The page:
In 1970, a scientist named Arthur Ashkin, reported the detection of optical scattering and gradient forces on micron sized particles while working at Bell Labs. To be more specific, the effect that a focused laser had on micron particles. He defined his research and demonstrated the “optical tweezer” effect and was awarded the Nobel Prize in Physics for this development in 2018.
What is An Optical Tweezer?
“Optical tweezers (originally called single-beam gradient force trap) are scientific instruments that use a highly focused laser beam to provide an attractive or repulsive force, depending on the relative refractive index between particle and the surrounding medium, to physically hold and move microscopic objects like tweezers. They can trap and manipulate small particles, typically order of a micron in size, including dielectric and absorbing particles”, explained one of the scientists at CALTECH.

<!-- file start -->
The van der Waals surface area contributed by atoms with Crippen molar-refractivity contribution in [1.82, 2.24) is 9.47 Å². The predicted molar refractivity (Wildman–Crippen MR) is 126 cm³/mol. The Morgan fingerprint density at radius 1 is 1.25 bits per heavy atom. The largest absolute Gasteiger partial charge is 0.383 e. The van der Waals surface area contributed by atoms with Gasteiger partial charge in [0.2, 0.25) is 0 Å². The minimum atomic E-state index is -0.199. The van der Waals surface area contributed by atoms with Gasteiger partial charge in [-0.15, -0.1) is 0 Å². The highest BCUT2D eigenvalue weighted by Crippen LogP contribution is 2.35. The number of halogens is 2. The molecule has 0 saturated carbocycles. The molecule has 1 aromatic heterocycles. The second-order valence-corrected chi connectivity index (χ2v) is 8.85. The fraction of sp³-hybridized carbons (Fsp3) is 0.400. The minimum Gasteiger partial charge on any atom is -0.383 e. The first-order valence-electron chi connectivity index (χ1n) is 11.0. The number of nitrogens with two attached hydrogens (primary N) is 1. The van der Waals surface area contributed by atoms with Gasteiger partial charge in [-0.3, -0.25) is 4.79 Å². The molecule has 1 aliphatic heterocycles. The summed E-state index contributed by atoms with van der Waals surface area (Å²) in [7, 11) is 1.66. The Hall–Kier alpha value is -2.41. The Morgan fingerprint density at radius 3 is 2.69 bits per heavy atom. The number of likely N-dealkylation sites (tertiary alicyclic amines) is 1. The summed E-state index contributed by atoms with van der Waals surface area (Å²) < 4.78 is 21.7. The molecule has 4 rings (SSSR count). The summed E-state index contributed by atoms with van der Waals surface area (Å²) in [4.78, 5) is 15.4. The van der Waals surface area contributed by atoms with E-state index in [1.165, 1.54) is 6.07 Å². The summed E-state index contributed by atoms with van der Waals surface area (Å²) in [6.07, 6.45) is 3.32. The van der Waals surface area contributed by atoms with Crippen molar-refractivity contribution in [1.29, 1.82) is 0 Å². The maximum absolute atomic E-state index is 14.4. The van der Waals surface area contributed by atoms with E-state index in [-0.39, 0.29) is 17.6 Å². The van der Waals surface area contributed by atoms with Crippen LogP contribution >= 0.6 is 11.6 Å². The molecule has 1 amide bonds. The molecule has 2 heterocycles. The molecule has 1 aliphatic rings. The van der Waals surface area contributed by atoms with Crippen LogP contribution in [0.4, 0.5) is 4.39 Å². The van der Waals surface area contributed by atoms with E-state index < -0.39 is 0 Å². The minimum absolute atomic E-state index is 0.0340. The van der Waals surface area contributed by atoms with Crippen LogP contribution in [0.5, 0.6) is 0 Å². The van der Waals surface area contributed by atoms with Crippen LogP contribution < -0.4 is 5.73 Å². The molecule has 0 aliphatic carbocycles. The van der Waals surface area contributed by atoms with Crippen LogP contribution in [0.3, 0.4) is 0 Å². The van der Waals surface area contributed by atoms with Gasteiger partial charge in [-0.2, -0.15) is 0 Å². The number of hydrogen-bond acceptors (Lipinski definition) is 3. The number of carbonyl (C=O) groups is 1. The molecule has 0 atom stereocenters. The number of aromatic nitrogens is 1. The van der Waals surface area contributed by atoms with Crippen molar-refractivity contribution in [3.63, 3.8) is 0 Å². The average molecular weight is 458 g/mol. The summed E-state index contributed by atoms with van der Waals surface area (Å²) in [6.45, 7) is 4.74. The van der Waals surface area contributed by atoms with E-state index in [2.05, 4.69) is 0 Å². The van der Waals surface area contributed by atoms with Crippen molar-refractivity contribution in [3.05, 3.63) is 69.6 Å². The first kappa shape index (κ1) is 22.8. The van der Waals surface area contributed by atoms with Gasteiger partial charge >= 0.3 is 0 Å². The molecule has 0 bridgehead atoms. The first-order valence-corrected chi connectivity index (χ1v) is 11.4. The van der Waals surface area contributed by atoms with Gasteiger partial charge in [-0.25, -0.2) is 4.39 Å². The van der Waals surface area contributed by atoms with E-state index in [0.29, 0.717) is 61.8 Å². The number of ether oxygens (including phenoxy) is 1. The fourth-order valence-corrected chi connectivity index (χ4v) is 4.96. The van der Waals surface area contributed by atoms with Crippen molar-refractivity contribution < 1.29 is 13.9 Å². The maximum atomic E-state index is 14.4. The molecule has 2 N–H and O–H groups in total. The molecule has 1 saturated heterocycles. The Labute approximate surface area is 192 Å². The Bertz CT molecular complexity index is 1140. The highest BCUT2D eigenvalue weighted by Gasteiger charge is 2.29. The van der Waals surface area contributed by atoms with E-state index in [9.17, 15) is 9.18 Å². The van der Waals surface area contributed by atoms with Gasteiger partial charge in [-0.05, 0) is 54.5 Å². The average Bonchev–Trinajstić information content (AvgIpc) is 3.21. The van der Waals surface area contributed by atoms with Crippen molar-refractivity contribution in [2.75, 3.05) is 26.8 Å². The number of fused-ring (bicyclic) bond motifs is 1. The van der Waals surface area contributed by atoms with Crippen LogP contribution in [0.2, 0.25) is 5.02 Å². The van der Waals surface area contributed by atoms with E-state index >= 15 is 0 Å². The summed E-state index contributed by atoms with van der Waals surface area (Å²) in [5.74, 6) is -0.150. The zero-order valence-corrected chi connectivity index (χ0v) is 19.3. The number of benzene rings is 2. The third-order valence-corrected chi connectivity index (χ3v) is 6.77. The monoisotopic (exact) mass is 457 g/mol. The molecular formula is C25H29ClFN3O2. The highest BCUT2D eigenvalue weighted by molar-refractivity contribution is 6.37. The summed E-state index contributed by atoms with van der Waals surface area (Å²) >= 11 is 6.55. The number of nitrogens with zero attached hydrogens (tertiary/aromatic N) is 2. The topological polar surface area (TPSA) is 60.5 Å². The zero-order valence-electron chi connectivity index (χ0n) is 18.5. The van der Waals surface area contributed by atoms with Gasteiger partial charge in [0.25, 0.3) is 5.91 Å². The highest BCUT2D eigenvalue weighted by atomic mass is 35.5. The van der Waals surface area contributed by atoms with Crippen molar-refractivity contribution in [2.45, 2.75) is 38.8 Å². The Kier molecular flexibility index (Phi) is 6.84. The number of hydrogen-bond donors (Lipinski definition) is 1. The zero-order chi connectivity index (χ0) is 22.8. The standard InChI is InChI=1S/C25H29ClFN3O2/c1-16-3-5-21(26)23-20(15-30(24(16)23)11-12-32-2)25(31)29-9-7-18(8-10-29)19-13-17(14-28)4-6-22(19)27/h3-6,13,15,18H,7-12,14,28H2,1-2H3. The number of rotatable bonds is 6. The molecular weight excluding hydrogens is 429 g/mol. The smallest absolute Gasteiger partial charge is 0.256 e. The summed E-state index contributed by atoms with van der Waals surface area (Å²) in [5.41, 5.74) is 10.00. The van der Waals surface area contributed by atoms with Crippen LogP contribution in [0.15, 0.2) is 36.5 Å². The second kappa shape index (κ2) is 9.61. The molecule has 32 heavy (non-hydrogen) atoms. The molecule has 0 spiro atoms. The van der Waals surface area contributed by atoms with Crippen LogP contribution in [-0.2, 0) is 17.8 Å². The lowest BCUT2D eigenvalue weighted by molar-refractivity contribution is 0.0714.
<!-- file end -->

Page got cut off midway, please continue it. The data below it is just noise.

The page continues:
CALTECH And Nanoscale-Sized Inscriptions
CALTECH is exploring the manipulation of objects in a range of sizes and shapes by only using beams of light. They came up with an ingenious concept to overcome the limitations of a standard “optical tweezer”. Keeping to the laws of science applied by the “optical tweezer” (relationship between the particle and the surrounding medium within the light beam), and the use of carbon nanoparticles (affecting the absorption of light), they created very specific patterns on the object’s surface.
In a statement posted on the California Institute of Technology’s website we quote, “is that researchers are digging a nanoscale-sized inscription on the surface of objects that interacts with light in such a way that the object is able to lift and can adjust its position when it is disturbed, so doing keeping its location within the beam range. This means that an object can keep itself stable and not rely on highly focused beams. The patterns could even mean the light source is millions of miles away from the object”.
“We have come up with a method that could levitate macroscopic objects,” says Atwater, who is also the director of the Joint Center for Artificial Photosynthesis. “There is an audaciously interesting application to use this technique as a means for